"Lord, teach us to pray." —Luke 11:1
One of the most important things Jesus wants to teach us about prayer is that we are often weak in prayer. "The Spirit too helps us in our weakness, for we do not know how to pray as we ought; but the Spirit Himself makes intercession for us with groanings that cannot be expressed in speech" (Rm 8:26). We must know our weaknesses in prayer, when we're only giving God lip-service (Mt 15:8), when our hearts are far from the Lord.
When we recognize our weakness, we can get help by repenting of our sins, turning to the Spirit, and asking others to intercede for us. The Lord does not expect us to be self-sufficient in prayer. He accepts us in our weakness, but we don't accept ourselves. We should be honest with God and admit we're not praying as we ought. We should humbly ask others to intercede for us because we aren't praying for ourselves rightly (Jas 4:3).
Sometimes we should stop praying, leave our gift at the altar, and be reconciled (Mt 5:24). Honesty is the best policy in prayer. When we admit we need help, that's when we get help. When we admit our weakness, prayer power reaches perfection (2 Cor 12:9).
Prayer: "Out of the depths I cry to You, O Lord; Lord, hear my voice!" (Ps 130:1)
Promise: "Give us each day our daily bread." —Lk 11:3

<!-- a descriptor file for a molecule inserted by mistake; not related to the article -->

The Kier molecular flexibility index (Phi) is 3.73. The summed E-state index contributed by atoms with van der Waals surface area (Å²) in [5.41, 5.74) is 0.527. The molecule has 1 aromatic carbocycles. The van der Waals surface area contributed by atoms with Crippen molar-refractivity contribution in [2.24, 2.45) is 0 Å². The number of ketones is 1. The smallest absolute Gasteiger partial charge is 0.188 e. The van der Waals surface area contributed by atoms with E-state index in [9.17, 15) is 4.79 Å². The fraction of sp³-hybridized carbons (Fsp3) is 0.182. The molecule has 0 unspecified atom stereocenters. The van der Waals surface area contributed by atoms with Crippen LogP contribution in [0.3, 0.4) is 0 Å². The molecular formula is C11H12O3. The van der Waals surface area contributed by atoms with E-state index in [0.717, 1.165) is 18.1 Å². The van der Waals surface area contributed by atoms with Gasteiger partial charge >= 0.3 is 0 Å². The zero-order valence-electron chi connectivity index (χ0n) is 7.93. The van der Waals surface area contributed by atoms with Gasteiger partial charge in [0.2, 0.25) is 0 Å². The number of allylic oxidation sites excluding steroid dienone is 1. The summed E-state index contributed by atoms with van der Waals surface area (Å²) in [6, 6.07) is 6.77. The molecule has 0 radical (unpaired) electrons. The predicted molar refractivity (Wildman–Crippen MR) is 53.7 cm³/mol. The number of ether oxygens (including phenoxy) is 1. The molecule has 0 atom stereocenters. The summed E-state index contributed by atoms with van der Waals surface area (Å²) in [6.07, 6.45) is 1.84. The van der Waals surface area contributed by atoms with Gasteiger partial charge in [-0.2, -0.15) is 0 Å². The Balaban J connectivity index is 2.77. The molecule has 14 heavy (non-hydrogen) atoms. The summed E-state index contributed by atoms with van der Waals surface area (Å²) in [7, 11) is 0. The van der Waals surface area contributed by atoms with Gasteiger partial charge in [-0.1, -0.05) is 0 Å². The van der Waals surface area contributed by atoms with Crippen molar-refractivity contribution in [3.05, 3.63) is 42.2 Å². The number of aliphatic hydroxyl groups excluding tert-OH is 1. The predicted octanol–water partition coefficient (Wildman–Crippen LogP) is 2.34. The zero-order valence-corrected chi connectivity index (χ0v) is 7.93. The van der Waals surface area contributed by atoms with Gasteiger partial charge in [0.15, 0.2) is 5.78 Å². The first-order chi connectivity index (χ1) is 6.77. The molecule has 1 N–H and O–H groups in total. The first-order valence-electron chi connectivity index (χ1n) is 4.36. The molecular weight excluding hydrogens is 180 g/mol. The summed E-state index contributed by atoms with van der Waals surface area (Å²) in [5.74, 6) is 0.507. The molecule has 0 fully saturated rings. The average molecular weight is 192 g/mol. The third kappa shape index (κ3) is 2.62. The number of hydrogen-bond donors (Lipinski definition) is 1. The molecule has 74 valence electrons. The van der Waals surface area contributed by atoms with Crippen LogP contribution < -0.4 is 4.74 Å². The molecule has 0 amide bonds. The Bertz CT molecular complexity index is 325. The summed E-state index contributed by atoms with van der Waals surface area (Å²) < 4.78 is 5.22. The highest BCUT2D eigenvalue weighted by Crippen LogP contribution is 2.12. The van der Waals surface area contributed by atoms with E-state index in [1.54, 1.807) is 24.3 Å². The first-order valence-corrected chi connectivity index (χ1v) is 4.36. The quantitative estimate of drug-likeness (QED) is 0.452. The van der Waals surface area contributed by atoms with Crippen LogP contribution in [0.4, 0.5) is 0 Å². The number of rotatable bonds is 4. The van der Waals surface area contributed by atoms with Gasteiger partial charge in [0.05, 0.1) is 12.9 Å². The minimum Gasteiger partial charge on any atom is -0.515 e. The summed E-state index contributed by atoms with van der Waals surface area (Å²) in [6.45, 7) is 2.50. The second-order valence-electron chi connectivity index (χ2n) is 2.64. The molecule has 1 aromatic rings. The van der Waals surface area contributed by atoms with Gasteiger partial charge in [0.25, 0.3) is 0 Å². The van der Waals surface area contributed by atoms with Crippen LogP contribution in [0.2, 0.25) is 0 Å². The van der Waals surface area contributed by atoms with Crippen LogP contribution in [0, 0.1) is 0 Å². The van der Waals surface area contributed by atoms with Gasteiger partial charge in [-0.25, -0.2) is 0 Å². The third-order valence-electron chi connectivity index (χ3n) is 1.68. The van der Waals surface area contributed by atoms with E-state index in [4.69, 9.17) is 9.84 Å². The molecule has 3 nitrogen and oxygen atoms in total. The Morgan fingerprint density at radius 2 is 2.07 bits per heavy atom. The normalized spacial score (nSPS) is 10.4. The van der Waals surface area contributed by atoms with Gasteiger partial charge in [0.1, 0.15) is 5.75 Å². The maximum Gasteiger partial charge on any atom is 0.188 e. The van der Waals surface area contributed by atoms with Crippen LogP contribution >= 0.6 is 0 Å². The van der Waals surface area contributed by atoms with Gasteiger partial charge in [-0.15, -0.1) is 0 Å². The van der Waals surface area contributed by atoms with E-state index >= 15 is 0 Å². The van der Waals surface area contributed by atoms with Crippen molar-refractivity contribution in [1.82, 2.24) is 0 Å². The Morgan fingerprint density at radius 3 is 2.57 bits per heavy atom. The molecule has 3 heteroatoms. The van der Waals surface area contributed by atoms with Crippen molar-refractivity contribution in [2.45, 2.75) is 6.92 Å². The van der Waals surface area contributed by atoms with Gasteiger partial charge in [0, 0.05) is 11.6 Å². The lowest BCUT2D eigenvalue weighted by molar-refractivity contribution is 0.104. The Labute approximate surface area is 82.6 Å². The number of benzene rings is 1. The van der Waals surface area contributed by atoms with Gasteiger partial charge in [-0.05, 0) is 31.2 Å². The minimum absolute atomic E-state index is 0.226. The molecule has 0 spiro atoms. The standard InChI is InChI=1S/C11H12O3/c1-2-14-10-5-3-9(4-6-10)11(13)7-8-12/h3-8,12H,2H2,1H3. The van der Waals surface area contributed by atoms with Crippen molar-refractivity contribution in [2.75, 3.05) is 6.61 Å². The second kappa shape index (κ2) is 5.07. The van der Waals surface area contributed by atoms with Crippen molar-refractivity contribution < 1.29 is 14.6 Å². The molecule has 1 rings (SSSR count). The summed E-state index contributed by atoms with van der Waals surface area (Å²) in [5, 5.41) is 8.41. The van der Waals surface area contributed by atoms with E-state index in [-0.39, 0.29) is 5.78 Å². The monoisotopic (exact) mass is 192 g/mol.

Praise: Marcia, a busy, active homeschooling mom of eight, awakens at 5:30 AM daily to have quiet time to sit at the feet of Jesus and listen to Him.
Reference: (Through reading the Bible every day, we will know our weaknesses in prayer. We have several tape series that may help you. Overview of the Bible is six audio tapes starting with AV 10A-1 or three video tapes starting with V-10A. 15-minute Bible Teaching - New Testament is 40 audio tapes starting with #700. An Introduction to each Book of the Bible is 32 audio tapes starting with AV 21-1 or 17 video tapes starting with V-21.)
Rescript: †Most Reverend Carl K. Moeddel, Vicar General and Auxiliary Bishop of the Archdiocese of Cincinnati, April 6, 2006
The Nihil Obstat ("Permission to Publish") is a declaration that a book or pamphlet is considered to be free of doctrinal or moral error. It is not implied that those who have granted the Nihil Obstat agree with the contents, opinions, or statements expressed.